FREIHOFER'S JAZZ FESTIVAL (Day 2)
Saratoga Performing Arts Center
Sunday, June 26th
by J Hunter
Mad dogs and Englishmen go out in the noonday sun. - Noel Coward
Here are my sweat-stained notes from the almost tropical second day of the Freihofer's Jazz Festival:
TOO MUCH, TOO SOON: Whereas first-day openers The Motet tried too hard and delivered too little, Sunday starters the Kurt Rosenwinkel Quartet hit the ground running and never looked back. Although the young guitarist was scheduled to close the Gazebo, leaving this outstanding set early was not an option. This caused me to miss what I've been told was an outstanding performance by the Jean-Michel Pilc Trio.
The pattern kept repeating: Amphitheatre performances and Gazebo sets seemed to overlap completely, even though the schedule called for Gazebo shows to start 15 minutes later. Sunday's Gazebo was promoted as a snapshot of the current New York City jazz scene. It was going to be special. But between high-quality Amphitheatre sets and the difficulty of negotiating the crowd, I'm surprised I saw any of the Gazebo acts. I applaud Freihofer's for making the second stage more than an afterthought, but they need to widen the space between show starts, so Gazebo artists can get the due they deserve.
JAZZ IS DEAD? DUDE, IT AIN'T EVEN SICK: If it were the same people playing the same music, getting older and older (the people and the music), maybe I'd agree with the Jazz Is Dead crowd. But there are more young lions roaming the jungle, and this latest generation doesn't wear suits.
The Rosenwinkel Quartet's Gazebo set was better (and looser) than their main stage show, as Rosenwinkel and tenorman Mark Turner showed the fruits of their longtime partnership. David Sanchez' Latin bop demonstrated how maturity doesn't have to diminish power; breaking away from this show was painful in the extreme. However, the Ben Allison Kush Trio soothed the pain with punk-funk jazz worthy of The Bad Plus. The Dafnis Prieto Quintet broke through any barriers Allison hadn't knocked down, stunning the crowd with a dissonant energy that separates them from all other Latin jazz groups.
IT WASN'T NEW! AND YOUR POINT IS?: The one criticism I heard of Trio (aka Bela Fleck, Stanley Clarke & Jean-Luc Ponty) was that they spend too much time on virtuosity. News flash, Maynard: THEY'RE VIRTUOSOS! Although a longer set would have given them room to experiment, this collaboration should have taken anybody's breath away. The Dave Brubeck Quartet offered no surprises, but surprises (or big surprises, at any rate) aren't what Brubeck does nowadays. Just seeing the 80-year old legend still playing is a treat, and multi-instrumentalist Bobby Militello proved he doesn't deserve the bad rap he gets simply because He's not Paul Desmond.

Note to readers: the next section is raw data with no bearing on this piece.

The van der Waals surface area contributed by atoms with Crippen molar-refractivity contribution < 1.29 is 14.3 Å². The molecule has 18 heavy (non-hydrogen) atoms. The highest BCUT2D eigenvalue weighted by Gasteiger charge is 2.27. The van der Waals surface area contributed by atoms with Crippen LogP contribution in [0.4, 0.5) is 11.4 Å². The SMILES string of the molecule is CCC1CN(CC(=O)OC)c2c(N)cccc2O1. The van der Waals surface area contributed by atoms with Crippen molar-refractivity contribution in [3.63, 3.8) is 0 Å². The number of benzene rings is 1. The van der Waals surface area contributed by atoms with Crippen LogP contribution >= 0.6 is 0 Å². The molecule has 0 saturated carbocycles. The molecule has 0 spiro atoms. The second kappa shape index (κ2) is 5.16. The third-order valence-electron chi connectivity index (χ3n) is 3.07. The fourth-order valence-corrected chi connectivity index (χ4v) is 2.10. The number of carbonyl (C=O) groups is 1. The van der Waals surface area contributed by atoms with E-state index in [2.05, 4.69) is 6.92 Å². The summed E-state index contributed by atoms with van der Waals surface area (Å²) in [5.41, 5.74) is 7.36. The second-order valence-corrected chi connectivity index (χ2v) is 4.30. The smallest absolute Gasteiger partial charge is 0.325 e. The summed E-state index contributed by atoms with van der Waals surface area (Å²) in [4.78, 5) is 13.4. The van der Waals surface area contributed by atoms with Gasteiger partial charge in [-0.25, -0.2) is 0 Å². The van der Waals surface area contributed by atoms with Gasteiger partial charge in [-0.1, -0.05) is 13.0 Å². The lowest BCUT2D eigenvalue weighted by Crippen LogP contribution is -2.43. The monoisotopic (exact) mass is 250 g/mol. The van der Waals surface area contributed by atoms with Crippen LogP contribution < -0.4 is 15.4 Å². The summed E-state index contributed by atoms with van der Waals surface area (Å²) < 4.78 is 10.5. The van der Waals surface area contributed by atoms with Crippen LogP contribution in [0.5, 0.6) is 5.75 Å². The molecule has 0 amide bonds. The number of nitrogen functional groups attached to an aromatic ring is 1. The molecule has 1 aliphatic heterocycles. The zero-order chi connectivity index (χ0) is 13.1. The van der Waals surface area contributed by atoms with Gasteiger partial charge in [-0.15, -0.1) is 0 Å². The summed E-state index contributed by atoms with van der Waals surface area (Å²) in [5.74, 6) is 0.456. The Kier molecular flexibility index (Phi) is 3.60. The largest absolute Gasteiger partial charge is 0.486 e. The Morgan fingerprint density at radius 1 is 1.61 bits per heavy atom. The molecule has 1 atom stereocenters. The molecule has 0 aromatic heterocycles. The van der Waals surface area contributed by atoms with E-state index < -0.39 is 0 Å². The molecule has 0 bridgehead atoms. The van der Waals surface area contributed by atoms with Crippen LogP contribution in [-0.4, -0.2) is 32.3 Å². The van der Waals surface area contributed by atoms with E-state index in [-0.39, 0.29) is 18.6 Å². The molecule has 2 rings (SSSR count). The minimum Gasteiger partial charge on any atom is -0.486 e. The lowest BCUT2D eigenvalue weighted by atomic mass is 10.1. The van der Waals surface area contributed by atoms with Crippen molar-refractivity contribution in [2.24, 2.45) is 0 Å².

RIGHT SONG, WRONG SOUND: Apparently, Smooth Jazz musicians believe the way to bring the fun back to jazz involves extreme volume and annoying choreography. This was to be expected from Smooth mainstay Chris Botti - though, to his credit, the trombonist gave a welcome free rein to drummer Billy Kilson, charter member of the incredible Dave Holland Quintet.
Sadly, the More Is More method drove headliner Hot Summer Nights, which teamed celebrated vocalists Al Jarreau and Cassandra Wilson with Smooth saxman Boney James. The backup band's blaring assault worked for James, who hasn't a subtle bone in his body. But the nuance-free atmosphere totally overwhelmed the singers. I was most disappointed with Wilson, who was more R&B diva than jazz interpreter on this night. Her best moment came when the band dropped out of her duet with Jarreau on My Favorite Things, letting the artists create in the clear.
Despite my problems with bands like Hot Summer Nights and Jazz Attack, their wild popularity shows Freihofer's doesn't have to feature non-jazz performers to build attendance. That said, Smooth wasn't the only thing that had the crowd running to the main stage or jockeying for space at the Gazebo. Mad dogs and Englishmen have got nothing on jazz fans, especially when presented with a tasty bill of fare. Nobody went home hungry Sunday night.
J HUNTER is a former announcer/producer for radio stations in the Capital Region and the Bay Area, including KSJS/San Jose (where he was Assistant Music Director/Jazz programming), Q104 WQBK/Albany, and WSSV/Saratoga. He has also written music and theatre reviews for the Glens Falls Chronicle. He currently resides in Clifton Park.